Paras Shah was born 3 months early.
The Mission Viejo resident spent 110 days in an incubator at a Boston hospital, fighing for his life.
Eighteen years later, Shah is using humor to help babies facing the same struggle.
At the Norman P. Murray Center on Monday night, he organized Embrace the Change, a student comedy show to raise money for a charity that builds devices to keep premature babies warm.
Shah, who just graduated from Capistrano Valley High School, said he was inspired to help while watching an ABC 20/20 news segment called Be the Change: The Tiniest Survivors.
“It talked about this device out of Stanford University that was saving the lives of premature babies all around the world,” Shah said in an interview before the event. “And I decided that I had a very personal connection.”
Shah weighed 1 pound 6 ounces at birth.
“The doctors told my parents I had no chance at a ‘normal’ life,” he said in a press release. “Time and time again, I have proven the doctors wrong and accomplished what they said was impossible.”
Although legally blind, he was valedictorian at Capo Valley High and will double-major in political science and molecular and cell biology at UC Berkeley this fall.
Monday's show featured musical performances and a Comedy Sportz competition between Tesoro High School and Capo High.
Comedy Sportz is an improvisational program in which team members try to come up with hilarious scenes based on audience suggestions.
In one, performers had to mime the word "jumping," alternating between Tesoro and Capo team members. But each time they switched, the description grew more complex, evolving from run-of-the-mill ("jumping") to odd ("trying to fly") to truly out-there ("leaping up to hit two grandmas in the face").
In another scene, Capo players had four minutes to come up with a dramatic skit ... but all of it had to be spoken in Shakespearean English.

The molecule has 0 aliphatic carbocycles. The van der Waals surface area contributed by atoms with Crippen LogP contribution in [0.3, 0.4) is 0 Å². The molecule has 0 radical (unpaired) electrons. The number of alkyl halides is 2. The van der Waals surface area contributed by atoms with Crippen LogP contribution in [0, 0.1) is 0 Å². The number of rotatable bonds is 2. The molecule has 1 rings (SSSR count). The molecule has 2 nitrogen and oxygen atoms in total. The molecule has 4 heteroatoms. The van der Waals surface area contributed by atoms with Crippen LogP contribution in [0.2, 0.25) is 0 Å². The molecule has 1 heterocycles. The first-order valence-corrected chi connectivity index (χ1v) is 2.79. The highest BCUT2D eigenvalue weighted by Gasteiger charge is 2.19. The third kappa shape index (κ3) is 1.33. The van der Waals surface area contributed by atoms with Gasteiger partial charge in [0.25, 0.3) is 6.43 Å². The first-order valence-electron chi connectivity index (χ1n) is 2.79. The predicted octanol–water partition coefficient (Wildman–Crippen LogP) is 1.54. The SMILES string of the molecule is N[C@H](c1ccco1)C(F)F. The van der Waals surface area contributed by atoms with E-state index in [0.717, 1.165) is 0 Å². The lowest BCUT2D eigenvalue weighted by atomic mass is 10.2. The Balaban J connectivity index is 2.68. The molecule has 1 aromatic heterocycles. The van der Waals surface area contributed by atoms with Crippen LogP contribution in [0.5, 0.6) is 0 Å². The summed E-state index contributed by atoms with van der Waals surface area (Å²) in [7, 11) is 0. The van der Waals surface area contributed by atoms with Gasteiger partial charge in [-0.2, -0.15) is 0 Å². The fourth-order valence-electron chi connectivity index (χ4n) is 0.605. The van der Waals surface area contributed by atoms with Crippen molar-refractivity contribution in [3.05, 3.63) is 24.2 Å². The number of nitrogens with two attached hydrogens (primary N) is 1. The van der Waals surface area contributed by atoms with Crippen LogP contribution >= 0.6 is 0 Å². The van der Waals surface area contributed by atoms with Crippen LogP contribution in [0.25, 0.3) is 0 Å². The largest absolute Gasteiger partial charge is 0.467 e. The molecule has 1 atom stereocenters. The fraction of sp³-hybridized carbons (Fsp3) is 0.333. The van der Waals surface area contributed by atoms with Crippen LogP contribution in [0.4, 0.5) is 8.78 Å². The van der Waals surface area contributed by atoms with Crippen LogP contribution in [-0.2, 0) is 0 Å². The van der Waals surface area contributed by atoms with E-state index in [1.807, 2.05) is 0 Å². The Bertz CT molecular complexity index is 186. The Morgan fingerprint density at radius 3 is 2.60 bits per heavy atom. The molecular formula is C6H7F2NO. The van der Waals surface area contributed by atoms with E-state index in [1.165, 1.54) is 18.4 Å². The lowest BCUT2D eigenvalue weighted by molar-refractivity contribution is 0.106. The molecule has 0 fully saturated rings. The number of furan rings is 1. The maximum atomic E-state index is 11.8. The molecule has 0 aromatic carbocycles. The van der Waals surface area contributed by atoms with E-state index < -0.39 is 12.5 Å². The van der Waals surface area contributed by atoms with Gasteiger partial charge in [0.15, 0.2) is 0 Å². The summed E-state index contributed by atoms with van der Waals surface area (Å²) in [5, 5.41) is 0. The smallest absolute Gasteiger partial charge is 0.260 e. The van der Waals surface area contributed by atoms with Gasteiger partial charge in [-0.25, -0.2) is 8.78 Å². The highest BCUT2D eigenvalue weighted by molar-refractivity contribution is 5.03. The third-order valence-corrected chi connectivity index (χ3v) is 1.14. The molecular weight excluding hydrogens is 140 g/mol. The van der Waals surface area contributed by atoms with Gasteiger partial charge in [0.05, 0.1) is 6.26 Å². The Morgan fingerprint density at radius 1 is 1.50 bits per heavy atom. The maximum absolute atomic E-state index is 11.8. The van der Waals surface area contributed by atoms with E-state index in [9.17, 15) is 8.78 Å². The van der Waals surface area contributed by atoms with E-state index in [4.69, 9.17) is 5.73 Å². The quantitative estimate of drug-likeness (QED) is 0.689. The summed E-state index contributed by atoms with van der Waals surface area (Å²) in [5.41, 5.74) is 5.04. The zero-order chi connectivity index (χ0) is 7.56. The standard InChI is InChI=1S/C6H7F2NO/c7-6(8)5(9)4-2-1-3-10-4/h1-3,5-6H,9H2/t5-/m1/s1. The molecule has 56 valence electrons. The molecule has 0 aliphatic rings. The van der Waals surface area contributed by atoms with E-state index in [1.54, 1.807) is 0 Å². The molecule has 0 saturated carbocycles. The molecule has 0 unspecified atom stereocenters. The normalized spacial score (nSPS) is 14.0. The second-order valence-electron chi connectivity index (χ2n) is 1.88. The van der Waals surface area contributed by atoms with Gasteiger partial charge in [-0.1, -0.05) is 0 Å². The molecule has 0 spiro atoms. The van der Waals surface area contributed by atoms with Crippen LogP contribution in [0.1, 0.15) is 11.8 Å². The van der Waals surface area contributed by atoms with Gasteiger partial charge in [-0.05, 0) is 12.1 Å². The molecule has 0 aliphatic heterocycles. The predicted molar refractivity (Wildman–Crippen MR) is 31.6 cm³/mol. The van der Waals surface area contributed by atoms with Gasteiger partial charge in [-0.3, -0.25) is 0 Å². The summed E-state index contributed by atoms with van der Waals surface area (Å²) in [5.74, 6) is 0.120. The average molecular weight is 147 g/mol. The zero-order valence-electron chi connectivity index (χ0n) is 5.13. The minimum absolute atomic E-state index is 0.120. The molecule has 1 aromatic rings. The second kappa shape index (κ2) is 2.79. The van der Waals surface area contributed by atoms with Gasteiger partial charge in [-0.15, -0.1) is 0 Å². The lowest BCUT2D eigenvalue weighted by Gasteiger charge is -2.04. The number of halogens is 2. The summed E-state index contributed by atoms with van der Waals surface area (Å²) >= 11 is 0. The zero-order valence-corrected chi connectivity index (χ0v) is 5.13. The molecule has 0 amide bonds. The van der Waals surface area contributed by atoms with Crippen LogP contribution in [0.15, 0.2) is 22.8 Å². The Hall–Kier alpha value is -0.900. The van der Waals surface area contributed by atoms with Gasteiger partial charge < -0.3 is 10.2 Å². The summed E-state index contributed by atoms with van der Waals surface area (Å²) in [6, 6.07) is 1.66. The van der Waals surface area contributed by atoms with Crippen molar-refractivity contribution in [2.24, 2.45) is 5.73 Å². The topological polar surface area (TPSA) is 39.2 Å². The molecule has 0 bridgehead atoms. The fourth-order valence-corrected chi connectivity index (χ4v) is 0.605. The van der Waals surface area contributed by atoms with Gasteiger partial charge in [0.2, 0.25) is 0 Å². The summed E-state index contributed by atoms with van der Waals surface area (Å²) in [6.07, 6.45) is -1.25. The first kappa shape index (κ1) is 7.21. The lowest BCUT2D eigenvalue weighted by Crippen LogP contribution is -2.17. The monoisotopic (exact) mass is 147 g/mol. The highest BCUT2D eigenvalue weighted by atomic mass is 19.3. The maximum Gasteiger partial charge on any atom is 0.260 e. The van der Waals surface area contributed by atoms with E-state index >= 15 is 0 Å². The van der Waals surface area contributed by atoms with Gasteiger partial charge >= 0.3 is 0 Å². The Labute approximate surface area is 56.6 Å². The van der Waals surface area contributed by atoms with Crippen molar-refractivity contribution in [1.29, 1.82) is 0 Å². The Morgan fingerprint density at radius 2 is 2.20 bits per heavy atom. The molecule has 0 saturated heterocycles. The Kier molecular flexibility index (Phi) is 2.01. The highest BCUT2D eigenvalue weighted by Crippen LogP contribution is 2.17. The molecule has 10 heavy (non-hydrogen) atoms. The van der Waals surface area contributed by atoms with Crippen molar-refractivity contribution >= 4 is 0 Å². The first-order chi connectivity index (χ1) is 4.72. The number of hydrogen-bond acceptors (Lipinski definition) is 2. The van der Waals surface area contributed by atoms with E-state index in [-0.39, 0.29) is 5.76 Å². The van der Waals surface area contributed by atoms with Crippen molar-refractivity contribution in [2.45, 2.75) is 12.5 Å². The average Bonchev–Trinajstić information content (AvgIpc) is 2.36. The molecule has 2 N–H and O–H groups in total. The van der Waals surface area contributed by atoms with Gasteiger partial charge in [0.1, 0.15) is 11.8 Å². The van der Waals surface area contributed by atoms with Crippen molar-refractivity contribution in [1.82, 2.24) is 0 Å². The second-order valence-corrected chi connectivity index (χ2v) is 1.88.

"All thy need is thy shining flower," said Elius Kim, 18, encouraging his friend to fight a duel for love using a plant as a weapon.
The skit also involved a wedding, a poisoned blossom and kicking a dead body in the butt, yet still somehow finished with a happy ending.
Ticket sales from the event will go to Embrace, a charity that sends portable infant warmers to developing nations. According to Embrace, a traditional hospital incubator costs about $20,000 whereas Embrace's device runs about $200.
Christina Chao, business development manager for Embrace, said it was "amazing" to see Shah take up their cause.
“A couple of folks have emailed us before, wanting to throw fundraisers, but nothing this elaborate,” said Chao, who showed event attendees how the portable incubator works. On a 20-minute charge, the blue-and-orange device can keep a baby at human body temperature for four to six hours.
Shah, who hopes to raise $2,500 for Embrace, said he was thankful for the help of Mission Viejo city staff, local businesses and students.
“Every time that I’ve asked for a donation [for the show], the answer has never been 'No, we can’t, sorry,' ” Shah said.
Moral of story, he said: “If you have an idea and you are passionate about it, don’t just sit there. ... Share your message with the world. You can make a change. Every single one of us has the potential to change the world.”